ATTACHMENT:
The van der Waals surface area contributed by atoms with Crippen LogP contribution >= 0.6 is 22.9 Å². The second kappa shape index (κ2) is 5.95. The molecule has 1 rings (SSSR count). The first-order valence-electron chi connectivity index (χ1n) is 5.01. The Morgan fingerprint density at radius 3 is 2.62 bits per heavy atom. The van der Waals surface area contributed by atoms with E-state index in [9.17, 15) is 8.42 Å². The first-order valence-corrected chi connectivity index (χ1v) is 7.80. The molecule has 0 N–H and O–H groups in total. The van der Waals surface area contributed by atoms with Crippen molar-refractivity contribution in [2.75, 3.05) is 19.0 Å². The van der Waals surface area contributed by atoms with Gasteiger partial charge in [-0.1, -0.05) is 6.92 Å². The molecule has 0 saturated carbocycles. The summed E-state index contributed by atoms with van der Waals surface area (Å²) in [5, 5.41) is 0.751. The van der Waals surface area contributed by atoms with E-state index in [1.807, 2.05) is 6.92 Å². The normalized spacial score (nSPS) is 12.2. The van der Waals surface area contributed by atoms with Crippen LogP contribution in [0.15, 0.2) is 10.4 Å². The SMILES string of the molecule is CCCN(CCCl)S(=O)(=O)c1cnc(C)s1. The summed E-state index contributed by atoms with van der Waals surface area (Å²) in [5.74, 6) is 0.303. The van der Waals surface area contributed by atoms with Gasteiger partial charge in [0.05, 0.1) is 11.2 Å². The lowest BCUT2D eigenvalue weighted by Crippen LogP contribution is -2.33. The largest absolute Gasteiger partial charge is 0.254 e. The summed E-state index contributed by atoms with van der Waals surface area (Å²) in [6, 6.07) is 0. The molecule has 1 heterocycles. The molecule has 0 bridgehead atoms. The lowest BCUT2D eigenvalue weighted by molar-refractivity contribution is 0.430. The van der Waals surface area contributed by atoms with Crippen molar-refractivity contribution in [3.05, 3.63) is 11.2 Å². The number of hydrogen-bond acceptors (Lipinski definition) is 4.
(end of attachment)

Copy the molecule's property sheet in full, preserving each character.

The van der Waals surface area contributed by atoms with Crippen LogP contribution >= 0.6 is 22.9 Å². The second kappa shape index (κ2) is 5.95. The molecule has 1 rings (SSSR count). The first-order valence-electron chi connectivity index (χ1n) is 5.01. The Morgan fingerprint density at radius 3 is 2.62 bits per heavy atom. The van der Waals surface area contributed by atoms with E-state index in [9.17, 15) is 8.42 Å². The first-order valence-corrected chi connectivity index (χ1v) is 7.80. The molecule has 0 N–H and O–H groups in total. The van der Waals surface area contributed by atoms with Crippen molar-refractivity contribution in [2.75, 3.05) is 19.0 Å². The van der Waals surface area contributed by atoms with Gasteiger partial charge in [-0.1, -0.05) is 6.92 Å². The molecule has 0 saturated carbocycles. The summed E-state index contributed by atoms with van der Waals surface area (Å²) in [5, 5.41) is 0.751. The van der Waals surface area contributed by atoms with E-state index in [1.807, 2.05) is 6.92 Å². The normalized spacial score (nSPS) is 12.2. The van der Waals surface area contributed by atoms with Crippen LogP contribution in [0.15, 0.2) is 10.4 Å². The SMILES string of the molecule is CCCN(CCCl)S(=O)(=O)c1cnc(C)s1. The summed E-state index contributed by atoms with van der Waals surface area (Å²) in [5.74, 6) is 0.303. The van der Waals surface area contributed by atoms with Gasteiger partial charge in [0.05, 0.1) is 11.2 Å². The lowest BCUT2D eigenvalue weighted by Crippen LogP contribution is -2.33. The largest absolute Gasteiger partial charge is 0.254 e. The summed E-state index contributed by atoms with van der Waals surface area (Å²) in [6, 6.07) is 0. The molecule has 1 heterocycles. The molecule has 0 bridgehead atoms. The lowest BCUT2D eigenvalue weighted by molar-refractivity contribution is 0.430. The van der Waals surface area contributed by atoms with Crippen molar-refractivity contribution in [3.05, 3.63) is 11.2 Å². The number of hydrogen-bond acceptors (Lipinski definition) is 4.